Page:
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Rail transportation safety investigation R18W0007

Update: The TSB has completed this investigation. The report was published on 13 November 2019.

Table of contents

Main track derailment

Canadian National Railway Company
Freight train M31731-04
Mile 166.33, Redditt Subdivision
Rennie, Manitoba

View final report

The occurrence

On 06 January 2018, at about 0125 Central Standard Time, Canadian National Railway Company freight train M31731-04 was proceeding westward at about 50 mph on the Redditt Subdivision when it experienced a train-initiated emergency brake application. A subsequent inspection revealed that 23 cars (the 38th to the 60th car from the head-end) had derailed at Mile 166.33. Eight of the derailed cars, which included 1 residue car, were transporting dangerous goods. There were no injuries, and no product was released.

Media materials

News release


Wheel failure led to main-track derailment of 23 cars near Rennie, Manitoba
Read the news release

Deployment notice


TSB deploys a team of investigators to a train derailment east of Elma, Manitoba

Winnipeg, Manitoba, 06 January 2018 — The Transportation Safety Board of Canada is deploying a team of investigators to the site of a Canadian National Railway (CN) derailment that occurred approximately 50 km east of Elma, Manitoba. The TSB will gather information and assess the occurrence.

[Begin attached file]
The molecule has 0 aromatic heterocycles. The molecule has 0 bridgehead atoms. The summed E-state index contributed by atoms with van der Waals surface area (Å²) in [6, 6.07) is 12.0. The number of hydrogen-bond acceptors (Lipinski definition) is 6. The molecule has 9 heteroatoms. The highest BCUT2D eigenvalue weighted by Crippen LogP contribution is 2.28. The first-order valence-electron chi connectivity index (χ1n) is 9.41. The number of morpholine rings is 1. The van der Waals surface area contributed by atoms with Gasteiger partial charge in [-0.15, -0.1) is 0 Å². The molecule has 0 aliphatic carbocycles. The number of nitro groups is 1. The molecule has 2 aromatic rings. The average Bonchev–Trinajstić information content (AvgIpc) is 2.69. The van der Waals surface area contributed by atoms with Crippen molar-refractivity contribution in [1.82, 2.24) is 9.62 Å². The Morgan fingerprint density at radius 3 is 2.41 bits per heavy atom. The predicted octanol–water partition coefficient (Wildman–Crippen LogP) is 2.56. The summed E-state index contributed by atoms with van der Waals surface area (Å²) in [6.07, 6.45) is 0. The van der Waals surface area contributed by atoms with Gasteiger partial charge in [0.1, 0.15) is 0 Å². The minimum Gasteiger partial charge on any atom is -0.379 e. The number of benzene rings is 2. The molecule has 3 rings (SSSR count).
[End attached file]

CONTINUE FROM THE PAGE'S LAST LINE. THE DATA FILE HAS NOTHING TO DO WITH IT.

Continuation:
Investigation information

Map showing the location of the occurrence


Photo of Giorgio Celere

Giorgio Celere joined the Transportation Safety Board of Canada (TSB) in January of 2015. Before joining the TSB, Mr. Celere was with Canadian Pacific (CP) Railway for 33 years. For the majority of his career he was in CP's material engineering laboratory, where he obtained experience and formal education in material testing/inspection, welding, metallurgy and failure analysis. He also acquired an extensive background in mechanical and engineering operations, developed portions of CP's Train Accident Cause-Finding Seminar and assisted in its delivery.


  Download high-resolution photos from the TSB Flickr page.

Class of investigation

This is a class 3 investigation. These investigations analyze a small number of safety issues, and may result in recommendations. Class 3 investigations are generally completed within 450 days. For more information, see the Policy on Occurrence Classification.

TSB investigation process

There are 3 phases to a TSB investigation

  1. Field phase: a team of investigators examines the occurrence site and wreckage, interviews witnesses and collects pertinent information.
  2. Examination and analysis phase: the TSB reviews pertinent records, tests components of the wreckage in the lab, determines the sequence of events and identifies safety deficiencies. When safety deficiencies are suspected or confirmed, the TSB advises the appropriate authority without waiting until publication of the final report.
  3. Report phase: a confidential draft report is approved by the Board and sent to persons and corporations who are directly concerned by the report. They then have the opportunity to dispute or correct information they believe to be incorrect. The Board considers all representations before approving the final report, which is subsequently released to the public.

For more information, see our Investigation process page.

The TSB is an independent agency that investigates air, marine, pipeline, and rail transportation occurrences. Its sole aim is the advancement of transportation safety. It is not the function of the Board to assign fault or determine civil or criminal liability.